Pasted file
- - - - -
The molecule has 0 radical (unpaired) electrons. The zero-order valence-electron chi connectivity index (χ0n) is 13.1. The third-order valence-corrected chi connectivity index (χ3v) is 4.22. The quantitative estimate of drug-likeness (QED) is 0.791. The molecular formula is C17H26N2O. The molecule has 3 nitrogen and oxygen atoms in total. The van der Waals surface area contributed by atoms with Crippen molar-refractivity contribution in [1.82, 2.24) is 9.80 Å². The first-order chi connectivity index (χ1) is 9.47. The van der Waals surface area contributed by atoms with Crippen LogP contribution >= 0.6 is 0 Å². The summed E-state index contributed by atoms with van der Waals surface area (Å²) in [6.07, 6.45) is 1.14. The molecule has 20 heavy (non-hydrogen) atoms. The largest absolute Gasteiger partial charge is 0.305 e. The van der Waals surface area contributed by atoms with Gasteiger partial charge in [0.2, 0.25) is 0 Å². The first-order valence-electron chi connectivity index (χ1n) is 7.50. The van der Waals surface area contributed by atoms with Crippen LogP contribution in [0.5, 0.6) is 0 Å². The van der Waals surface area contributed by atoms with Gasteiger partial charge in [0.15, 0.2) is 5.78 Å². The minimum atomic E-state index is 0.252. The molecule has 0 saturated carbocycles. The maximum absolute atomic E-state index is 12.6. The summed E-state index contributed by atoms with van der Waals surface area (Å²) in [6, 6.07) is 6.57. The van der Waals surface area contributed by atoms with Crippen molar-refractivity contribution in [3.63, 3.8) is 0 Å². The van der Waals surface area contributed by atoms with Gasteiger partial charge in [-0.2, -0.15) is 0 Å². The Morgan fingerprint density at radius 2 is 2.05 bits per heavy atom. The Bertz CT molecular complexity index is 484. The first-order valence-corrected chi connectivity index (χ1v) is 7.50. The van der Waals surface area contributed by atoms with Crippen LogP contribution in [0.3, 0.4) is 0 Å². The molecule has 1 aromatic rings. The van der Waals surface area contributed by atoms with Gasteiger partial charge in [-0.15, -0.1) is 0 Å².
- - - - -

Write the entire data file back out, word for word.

The molecule has 0 radical (unpaired) electrons. The zero-order valence-electron chi connectivity index (χ0n) is 13.1. The third-order valence-corrected chi connectivity index (χ3v) is 4.22. The quantitative estimate of drug-likeness (QED) is 0.791. The molecular formula is C17H26N2O. The molecule has 3 nitrogen and oxygen atoms in total. The van der Waals surface area contributed by atoms with Crippen molar-refractivity contribution in [1.82, 2.24) is 9.80 Å². The first-order chi connectivity index (χ1) is 9.47. The van der Waals surface area contributed by atoms with Crippen LogP contribution >= 0.6 is 0 Å². The summed E-state index contributed by atoms with van der Waals surface area (Å²) in [6.07, 6.45) is 1.14. The molecule has 20 heavy (non-hydrogen) atoms. The largest absolute Gasteiger partial charge is 0.305 e. The van der Waals surface area contributed by atoms with Gasteiger partial charge in [0.2, 0.25) is 0 Å². The first-order valence-electron chi connectivity index (χ1n) is 7.50. The van der Waals surface area contributed by atoms with Crippen LogP contribution in [0.5, 0.6) is 0 Å². The van der Waals surface area contributed by atoms with Gasteiger partial charge in [0.15, 0.2) is 5.78 Å². The minimum atomic E-state index is 0.252. The molecule has 0 saturated carbocycles. The maximum absolute atomic E-state index is 12.6. The summed E-state index contributed by atoms with van der Waals surface area (Å²) in [6, 6.07) is 6.57. The van der Waals surface area contributed by atoms with Crippen molar-refractivity contribution in [3.63, 3.8) is 0 Å². The van der Waals surface area contributed by atoms with Gasteiger partial charge in [-0.2, -0.15) is 0 Å². The Morgan fingerprint density at radius 2 is 2.05 bits per heavy atom. The Bertz CT molecular complexity index is 484. The first-order valence-corrected chi connectivity index (χ1v) is 7.50. The van der Waals surface area contributed by atoms with Crippen LogP contribution in [0.3, 0.4) is 0 Å². The molecule has 1 aromatic rings. The van der Waals surface area contributed by atoms with Gasteiger partial charge in [-0.15, -0.1) is 0 Å².